It was interesting to see how Bramley stock had been grafted onto pre-existing trees so that mature, thick-trunked trees could bear so much fruit so quickly, despite only having been cultivated here in Japan for just over 20 years.

White material shows where a graft was made

Oshima-san's talk was punctuated by soft sounds of ‘fudunk.... fudunk’ as here and there an oversized apple released its hold on the branch and fell to the ground.

I had previously been surprised to learn that there is a known original Bramley tree, and that it is still alive and producing fruit in Southwell, Nottinghamshire.

The story is that a little girl named Mary Ann Brailsford took seeds from apples her mother was preparing in the kitchen and planted them in pots. One of the seeds successfully germinated and was transferred to the garden. Many years later a Mr. Mathew Bramley owned the cottage and agreed to let Henry Merryweather, son of a local nurseryman, sell some of his apples under the condition they bore his name - the fruit were named 'Bramley's Seedling' apples, now shortened to Bramley. (Lots more interesting detail on the history here.)

All existing Bramley trees are from "grafted cuttings of grafted cuttings taken over many generations" (interesting article) starting from that original tree and diversifying over time. In 2009 the tree passed its 200th birthday and is being protected against disease in its old age with the help of Nottingham Univeristy scientists and groundsmen. The scientists have also cloned the Southwell tree to preserve the exact original taste (thanks to its higher vitamin C levels) and quality of fruit that captured the interest of Henry Merryweather in 1856.

Celia Steven (née Merryweather), great-granddaughter of the nurseryman, continues to promote Bramleys and has even had to fight for the preservation of the fruit in the UK when EEC regulations appeared to threaten their future in the 1970's. In a wonderful turn of events for Bramleys in Japan, Celia and family will visit Japan and the Obuse orchard later this year!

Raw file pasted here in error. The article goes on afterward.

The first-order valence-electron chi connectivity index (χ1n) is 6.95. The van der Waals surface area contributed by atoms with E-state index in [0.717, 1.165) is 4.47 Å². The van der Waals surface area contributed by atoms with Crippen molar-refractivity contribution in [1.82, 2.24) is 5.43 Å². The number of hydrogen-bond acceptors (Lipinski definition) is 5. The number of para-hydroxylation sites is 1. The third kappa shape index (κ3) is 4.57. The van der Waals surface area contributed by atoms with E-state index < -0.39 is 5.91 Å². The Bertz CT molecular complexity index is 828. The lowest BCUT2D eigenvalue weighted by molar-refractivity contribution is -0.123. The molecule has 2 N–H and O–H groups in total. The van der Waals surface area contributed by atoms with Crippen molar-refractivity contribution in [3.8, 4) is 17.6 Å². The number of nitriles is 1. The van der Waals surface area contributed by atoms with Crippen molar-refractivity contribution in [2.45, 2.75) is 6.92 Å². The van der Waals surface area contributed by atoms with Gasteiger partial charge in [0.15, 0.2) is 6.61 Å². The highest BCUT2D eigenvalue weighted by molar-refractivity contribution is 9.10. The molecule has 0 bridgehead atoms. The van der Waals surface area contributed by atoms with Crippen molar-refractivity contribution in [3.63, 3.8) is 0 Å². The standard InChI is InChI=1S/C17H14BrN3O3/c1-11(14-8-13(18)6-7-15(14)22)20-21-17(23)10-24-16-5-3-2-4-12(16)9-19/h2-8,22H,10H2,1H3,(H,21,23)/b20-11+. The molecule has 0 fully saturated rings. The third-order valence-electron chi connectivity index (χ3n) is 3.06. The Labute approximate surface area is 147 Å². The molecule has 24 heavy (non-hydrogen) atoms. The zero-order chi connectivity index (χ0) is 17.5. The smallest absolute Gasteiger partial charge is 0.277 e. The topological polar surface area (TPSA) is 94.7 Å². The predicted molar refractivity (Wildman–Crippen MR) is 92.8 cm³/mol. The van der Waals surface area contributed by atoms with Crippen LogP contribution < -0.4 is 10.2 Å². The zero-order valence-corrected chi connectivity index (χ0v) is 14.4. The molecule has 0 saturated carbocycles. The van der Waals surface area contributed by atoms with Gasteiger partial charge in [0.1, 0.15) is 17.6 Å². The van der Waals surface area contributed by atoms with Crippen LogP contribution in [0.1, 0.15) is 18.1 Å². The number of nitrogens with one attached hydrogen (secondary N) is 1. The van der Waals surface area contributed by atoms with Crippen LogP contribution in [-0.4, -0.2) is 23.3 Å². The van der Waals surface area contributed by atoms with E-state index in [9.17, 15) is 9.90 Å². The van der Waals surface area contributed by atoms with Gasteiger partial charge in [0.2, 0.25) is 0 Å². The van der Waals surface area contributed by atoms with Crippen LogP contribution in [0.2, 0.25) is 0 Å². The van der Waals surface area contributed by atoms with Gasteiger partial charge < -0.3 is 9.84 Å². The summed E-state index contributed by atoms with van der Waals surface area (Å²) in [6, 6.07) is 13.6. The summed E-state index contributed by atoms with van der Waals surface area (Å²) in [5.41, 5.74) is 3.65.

From Henry Merryweather almost 200 years ago to Arai-san over 20 years ago, the unique flavour of the Bramley apple continues to charm people who have the chance to try it, first in the UK and now increasingly throughout the world.

Two apples I picked myself at the orchard :)


  1. What a lovely story. I'll be on the lookout to see if I can find this type of apple in Pennsylvania.

  2. I'm sure you'll be able to find Bramleys somewhere - there's an interesting post about someone finding them in California in the link below, but the links to orchards in the comments of that post aren't all current.


    Best of luck!

  3. Very funny piece :) I am hoping one of our farmer's market vendors in the city might have them. They have many varieties! The season is almost upon us and I'll start looking. There is one vendor who has four kinds of nashi, too, which I was surprised to see. My kids love them for fresh eating, such a treat.